Jack Carr
Australia
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Hi all,
In the game I am currently working on there is a 'crisis' system where players can play a card for a short term gain. If this crisis card is not resolved however it has a negative effect on all the players. Each crisis has a risk level which influences the bonus given for playing it, along with how serious the consequences are.
For example a player may gain six power for playing a crisis with a risk level of three,but if it is not resolved then every player might have to discard three cards.
Currently I am tossed up between two systems of resolution for the crises.
System 1: Crises are resolved through player contributions, a certain crisis might require a certain amount of wealth to be paid for instance, and then is instantly resolved.
System 2: Crises are resolved through a doce roll that takes into account the risk level vs the contributions. If the dice roll result is higher than the crisis risk level then it is successfully resolved, you can raise the die result by contributing to the crisis. For example, take a card with a risk of 4 to which a contribution of five wealth gives a +1 chance of resolution. So if ten wealth was contributed and a roll of 3 was thrown the result of 5 (3 + 2 for wealth) would outweigh the risk of 4 - the crisis would be resolved.
Which one of these is preferable in your opinion?
Thanks for your help.
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T. Dauphin
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Definitely the second. I would even be tempted to leave an outside chance that the crisis hits regardless of the mitigations.

 
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Jack Carr
Australia
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How do you think I could do that?
I personally prefer the second one as well but wasn't sure if I was over complicating things.
 
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Michael Brettell
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I prefer the second option as well. In terms of it being more complicated, you're right it is, but it depends on how much of your game it is. If it is one of the core mechanics, then I'd say it won't be burdensome. If it is a minor mechanic along with many others, then yes it might become burdensome. Have to play-test to check it out.

It sounds like you've already got the mechanic sorted out. You could set an always outside chance, by limiting the maximum or minimum dice roll, e.g. no matter how many resources get contributed, a roll of 12 (or 2?) is always a failure.
 
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T. Dauphin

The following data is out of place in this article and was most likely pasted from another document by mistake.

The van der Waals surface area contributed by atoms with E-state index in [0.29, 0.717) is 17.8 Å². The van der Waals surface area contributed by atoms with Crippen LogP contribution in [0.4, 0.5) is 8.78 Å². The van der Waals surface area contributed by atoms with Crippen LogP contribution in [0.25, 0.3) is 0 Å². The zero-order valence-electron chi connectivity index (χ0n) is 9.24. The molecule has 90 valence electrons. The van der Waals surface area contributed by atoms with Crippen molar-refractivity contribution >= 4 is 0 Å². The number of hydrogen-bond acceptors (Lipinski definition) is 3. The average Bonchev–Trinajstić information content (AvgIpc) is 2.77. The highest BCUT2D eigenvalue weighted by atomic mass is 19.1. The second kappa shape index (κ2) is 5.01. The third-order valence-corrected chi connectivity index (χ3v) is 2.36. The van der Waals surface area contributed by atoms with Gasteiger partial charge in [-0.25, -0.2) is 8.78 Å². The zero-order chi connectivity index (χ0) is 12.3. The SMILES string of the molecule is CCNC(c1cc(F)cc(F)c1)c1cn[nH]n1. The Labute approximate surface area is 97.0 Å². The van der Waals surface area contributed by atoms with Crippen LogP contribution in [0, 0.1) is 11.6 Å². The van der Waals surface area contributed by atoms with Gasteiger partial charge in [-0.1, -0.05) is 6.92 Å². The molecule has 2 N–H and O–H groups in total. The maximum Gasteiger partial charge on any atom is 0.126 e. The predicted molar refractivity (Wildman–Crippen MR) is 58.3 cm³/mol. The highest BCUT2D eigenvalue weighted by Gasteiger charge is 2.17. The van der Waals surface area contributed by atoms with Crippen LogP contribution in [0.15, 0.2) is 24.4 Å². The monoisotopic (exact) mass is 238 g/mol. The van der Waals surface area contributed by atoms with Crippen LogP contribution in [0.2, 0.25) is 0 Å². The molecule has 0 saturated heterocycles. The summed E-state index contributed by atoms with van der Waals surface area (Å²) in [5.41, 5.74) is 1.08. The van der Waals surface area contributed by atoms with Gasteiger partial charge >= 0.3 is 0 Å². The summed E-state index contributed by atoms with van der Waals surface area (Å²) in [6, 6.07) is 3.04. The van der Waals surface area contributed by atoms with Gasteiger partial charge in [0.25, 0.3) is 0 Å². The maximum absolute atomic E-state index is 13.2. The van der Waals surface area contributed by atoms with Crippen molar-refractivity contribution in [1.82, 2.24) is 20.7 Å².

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A specific, unmodified number (say 1) could always result in the crisis unfolding. Depending on how frequently you want this to occur, you may need to go with a larger die (d10 or d20), which would mean adjusting all your other values to match.
Or keep your other values as they are and add the d20 in to the roll, so you're rolling 2 dice. But the d20 is only to see if you need to ignore the other one and play out the crisis.
Something like that.

edit: or something like Micheal mentioned before I finished.

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Jack Carr
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brettellmd wrote:
I prefer the second option as well. In terms of it being more complicated, you're right it is, but it depends on how much of your game it is. If it is one of the core mechanics, then I'd say it won't be burdensome. If it is a minor mechanic along with many others, then yes it might become burdensome. Have to play-test to check it out.

It sounds like you've already got the mechanic sorted out. You could set an always outside chance, by limiting the maximum or minimum dice roll, e.g. no matter how many resources get contributed, a roll of 12 (or 2?) is always a failure.

That's true, I'm hoping to get the prototype finished soon.
I was thinking that maybe on rolls equal with the crisis risk then it is an autofail and the contributions are discarded? So for example if the risk is three and the players roll a three, no matter how much they contributed they fail.
tanik wrote:

A specific, unmodified number (say 1) could always result in the crisis unfolding. Depending on how frequently you want this to occur, you may need to go with a larger die (d10 or d20), which would mean adjusting all your other values to match.
Or keep your other values as they are and add the d20 in to the roll, so you're rolling 2 dice. But the d20 is only to see if you need to ignore the other one and play out the crisis.
Something like that.

edit: or something like Micheal mentioned before I finished.


What do you think of my solution as above?

Side note: do you prefer an all card game of a game with tiles and components. My game uses regions that are developed with things like roads and colonies, I could represent these with a board and little tokens or more cards. Thoughts?
 
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T. Dauphin
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Yup, that works, too.

edit: Should have added...what size die are you rolling? If it's a d6, your chances of the automatic crisis are pretty high. I'm thinking you may want a lower probability for it than that, and therefore a bigger die.

Personally, I'm not a fan of all-card games and prefer something with a board or tiles. But that's me. Lots of people do like them.

 
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Michael Brettell
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SecondSons wrote:

I was thinking that maybe on rolls equal with the crisis risk then it is an autofail and the contributions are discarded? So for example if the risk is three and the players roll a three, no matter how much they contributed they fail.


So presumably you're just rolling one die? Otherwise the odds would change as the number changes. To me, making the 'autofail' number vary seems less intuitive than it being always 1 or whatever. Does it change the chances / make the decision about how much to contribute more interesting?

SecondSons wrote:

Side note: do you prefer an all card game of a game with tiles and components. My game uses regions that are developed with things like roads and colonies, I could represent these with a board and little tokens or more cards. Thoughts?


I prefer a bit more variety in my games also, so generally prefer adding tokens, but obviously it depends on your game. If you lay the cards out in a single line, then that works, but if you start using them as tokens and laying them on top of each other, I think that gets clunky.
 
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Johnathan Morton
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I also agree with the second system, especially if it is going to effect all the players on the field. would the players have to give up resources to increase the dice before or after the roll?